If he is elected, Brulte will be expected to resurrect the party's sunken fundraising apparatus and make voter registration gains, if only incrementally.
Jeff Randle, a Republican strategist, said a Brulte chairmanship "would be a huge win for our party."
Brulte has for years been warning about the Republican Party's shortcomings, including its failure to adapt to California's growth in Latino voters. After the GOP was battered in California in the 1998 elections, Brulte said the political action committee he controlled would use its contributions to broaden the traditional Republican candidate base, trying to recruit "good Hispanic, black, Asian, female (and) Jewish Republican candidates."
More than a decade later, Brulte predicted last year that the 2012 election would be even worse for Republicans than in 2010, when Democrats swept the statewide elections. By almost any measure, he was right.
Garry South, a Democratic strategist and partner at California Strategies, described Brulte as a "solidly conservative guy … but he's not a nut about it."
"I think that if he decides to do it, there couldn't be any better choice," South said. "He is a great strategic political thinker, he's got a winning manner about him ... and has enough force of personality to deal with various factions, like he did both in the Assembly and the Senate as minority leader."
However, South said rebuilding the Republican Party in California may be out of reach for anyone.
"A political party is always just the sum of its parts," South said. "The parts at this point don't add up to much, and they certainly don't add up to winning elections."
Brulte, whose political base is in San Bernardino County, started as a young aide to U.S. Sen. S.I. Hayakawa in 1980 and had stints with the Republican National Committee, the defense and housing agencies in the Reagan administration and as an advance man for President George H. W. Bush before returning to California to work as a legislative aide.
He won an Assembly seat from Rancho Cucamonga in 1990 and served the full 14 years in the Assembly and Senate allowed under term limits, serving as GOP leader in each house.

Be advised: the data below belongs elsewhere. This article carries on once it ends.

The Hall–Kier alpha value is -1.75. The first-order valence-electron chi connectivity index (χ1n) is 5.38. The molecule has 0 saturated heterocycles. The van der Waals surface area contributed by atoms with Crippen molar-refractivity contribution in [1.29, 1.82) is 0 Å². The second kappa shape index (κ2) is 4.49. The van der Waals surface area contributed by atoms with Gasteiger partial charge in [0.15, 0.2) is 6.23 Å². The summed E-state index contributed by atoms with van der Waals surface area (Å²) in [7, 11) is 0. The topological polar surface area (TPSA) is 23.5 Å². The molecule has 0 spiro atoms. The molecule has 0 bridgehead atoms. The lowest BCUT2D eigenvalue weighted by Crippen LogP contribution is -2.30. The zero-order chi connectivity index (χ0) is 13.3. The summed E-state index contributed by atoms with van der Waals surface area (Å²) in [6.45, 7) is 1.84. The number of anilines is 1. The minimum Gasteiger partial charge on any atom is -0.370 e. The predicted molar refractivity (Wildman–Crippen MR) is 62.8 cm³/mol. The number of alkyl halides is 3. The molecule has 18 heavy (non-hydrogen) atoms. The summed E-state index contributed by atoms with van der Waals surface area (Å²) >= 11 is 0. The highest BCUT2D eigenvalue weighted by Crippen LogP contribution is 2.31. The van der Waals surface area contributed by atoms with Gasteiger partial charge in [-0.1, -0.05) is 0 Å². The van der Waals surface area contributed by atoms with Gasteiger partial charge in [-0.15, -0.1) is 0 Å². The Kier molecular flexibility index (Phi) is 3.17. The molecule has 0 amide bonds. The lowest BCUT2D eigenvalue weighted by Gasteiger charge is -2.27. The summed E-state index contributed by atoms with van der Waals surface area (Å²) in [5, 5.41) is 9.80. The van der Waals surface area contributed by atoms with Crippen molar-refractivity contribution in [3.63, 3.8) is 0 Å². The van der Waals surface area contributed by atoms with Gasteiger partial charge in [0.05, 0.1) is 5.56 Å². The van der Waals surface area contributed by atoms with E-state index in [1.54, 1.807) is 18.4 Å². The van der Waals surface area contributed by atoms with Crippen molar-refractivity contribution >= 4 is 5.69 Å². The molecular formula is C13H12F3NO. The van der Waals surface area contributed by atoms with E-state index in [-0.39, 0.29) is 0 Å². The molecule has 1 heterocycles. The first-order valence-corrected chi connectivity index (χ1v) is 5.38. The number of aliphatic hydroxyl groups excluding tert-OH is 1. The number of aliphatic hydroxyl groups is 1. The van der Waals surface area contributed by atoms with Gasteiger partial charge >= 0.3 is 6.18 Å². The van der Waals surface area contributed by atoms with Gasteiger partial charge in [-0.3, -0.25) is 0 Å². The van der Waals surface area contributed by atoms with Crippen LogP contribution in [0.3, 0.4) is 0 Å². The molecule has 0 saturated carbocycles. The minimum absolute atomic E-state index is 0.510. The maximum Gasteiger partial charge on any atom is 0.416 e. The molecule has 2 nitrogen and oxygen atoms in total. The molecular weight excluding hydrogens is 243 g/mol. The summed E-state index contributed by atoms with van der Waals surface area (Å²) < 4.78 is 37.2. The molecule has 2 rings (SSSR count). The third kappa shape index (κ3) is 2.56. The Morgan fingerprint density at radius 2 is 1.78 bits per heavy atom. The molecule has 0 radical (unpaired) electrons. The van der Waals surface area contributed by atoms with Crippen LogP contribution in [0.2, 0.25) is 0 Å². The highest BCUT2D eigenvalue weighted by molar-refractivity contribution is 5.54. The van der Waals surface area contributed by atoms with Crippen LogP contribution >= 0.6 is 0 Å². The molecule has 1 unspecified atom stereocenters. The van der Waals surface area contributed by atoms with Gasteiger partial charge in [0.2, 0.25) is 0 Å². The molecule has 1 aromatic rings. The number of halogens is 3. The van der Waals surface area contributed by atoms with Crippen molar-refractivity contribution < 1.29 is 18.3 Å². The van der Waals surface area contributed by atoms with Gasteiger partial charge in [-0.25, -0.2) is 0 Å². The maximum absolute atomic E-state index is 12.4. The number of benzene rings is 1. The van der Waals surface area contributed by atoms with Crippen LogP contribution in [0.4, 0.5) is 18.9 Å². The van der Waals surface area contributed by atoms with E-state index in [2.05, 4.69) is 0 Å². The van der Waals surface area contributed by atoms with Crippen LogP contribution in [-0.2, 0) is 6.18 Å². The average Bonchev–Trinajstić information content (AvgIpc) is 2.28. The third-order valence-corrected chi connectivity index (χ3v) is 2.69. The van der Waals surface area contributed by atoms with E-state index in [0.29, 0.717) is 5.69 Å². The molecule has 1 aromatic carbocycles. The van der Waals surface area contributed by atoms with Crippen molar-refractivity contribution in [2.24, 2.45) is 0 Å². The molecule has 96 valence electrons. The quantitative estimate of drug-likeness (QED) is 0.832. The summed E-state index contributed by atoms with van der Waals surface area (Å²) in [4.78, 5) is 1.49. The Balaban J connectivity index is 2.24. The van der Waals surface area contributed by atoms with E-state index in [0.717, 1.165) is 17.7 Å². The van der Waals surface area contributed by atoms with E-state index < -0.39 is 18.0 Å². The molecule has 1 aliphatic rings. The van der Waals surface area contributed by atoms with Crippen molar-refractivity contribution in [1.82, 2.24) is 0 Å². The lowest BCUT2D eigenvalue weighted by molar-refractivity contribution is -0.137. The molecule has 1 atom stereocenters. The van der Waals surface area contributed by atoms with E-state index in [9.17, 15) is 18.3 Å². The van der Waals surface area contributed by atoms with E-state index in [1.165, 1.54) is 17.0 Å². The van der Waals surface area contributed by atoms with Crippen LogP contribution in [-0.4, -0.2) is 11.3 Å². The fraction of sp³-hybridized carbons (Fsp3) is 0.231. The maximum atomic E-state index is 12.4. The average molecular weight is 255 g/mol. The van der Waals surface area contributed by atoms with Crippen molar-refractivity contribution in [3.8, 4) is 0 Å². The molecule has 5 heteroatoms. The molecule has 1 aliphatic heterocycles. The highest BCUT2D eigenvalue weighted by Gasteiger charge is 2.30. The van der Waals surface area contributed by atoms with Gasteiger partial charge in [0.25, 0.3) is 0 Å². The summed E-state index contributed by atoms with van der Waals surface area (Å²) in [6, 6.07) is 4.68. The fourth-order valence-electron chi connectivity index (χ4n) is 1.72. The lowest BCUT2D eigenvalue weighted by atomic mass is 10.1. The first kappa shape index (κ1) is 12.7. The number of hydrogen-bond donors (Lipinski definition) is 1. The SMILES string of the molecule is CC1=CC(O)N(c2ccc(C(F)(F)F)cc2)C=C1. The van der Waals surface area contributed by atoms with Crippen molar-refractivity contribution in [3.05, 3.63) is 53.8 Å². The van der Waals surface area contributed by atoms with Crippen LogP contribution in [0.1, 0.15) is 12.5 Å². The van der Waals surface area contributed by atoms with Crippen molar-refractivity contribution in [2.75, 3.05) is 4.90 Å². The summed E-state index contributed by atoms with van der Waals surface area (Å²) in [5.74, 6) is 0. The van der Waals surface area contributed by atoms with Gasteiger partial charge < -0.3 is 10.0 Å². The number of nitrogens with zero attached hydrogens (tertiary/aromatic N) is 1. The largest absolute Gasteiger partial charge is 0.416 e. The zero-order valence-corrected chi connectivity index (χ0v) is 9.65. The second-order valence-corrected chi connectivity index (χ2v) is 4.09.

Perhaps his most memorable political success came in 1994, when Republicans picked up eight Assembly seats under his stewardship and eventually briefly controlled the lower house.
Though Brulte is likely to easily win over Republican lawmakers and donors in his bid for the party chairmanship, he may have more difficulty courting the party's volunteer class.
"Jim has an impossible task in my opinion, and I'm not opposed, by the way, to the idea of him running for chairman at all," said Aaron Park, a Republican activist from Rocklin and conservative blogger. "But the problem is he's got to try to sell activists on the fact that he really does care about us, as opposed to the interest of the legislators. They're oftentimes at odds."
The current chairman of the state Republican Party, Tom Del Beccaro, announced shortly before the election that he would not run again next year.
Del Beccaro was elected chairman in March 2010. The party was hampered by fundraising difficulties and internal disputes, and in the last election cycle many Republican donors bypassed the party infrastructure in their efforts to recruit and fund GOP candidates.
Del Beccaro said the party "cannot become more Sacramento-centric." Asked if he was referring to Brulte, Del Beccaro said whoever succeeds him must "have a more than healthy plan for involving volunteers, not just Sacramento-area donors."
Steven Baric, the party vice chairman, was initially expected to run to succeed Del Beccaro as the party's leader. He said Wednesday that he has not decided if he will.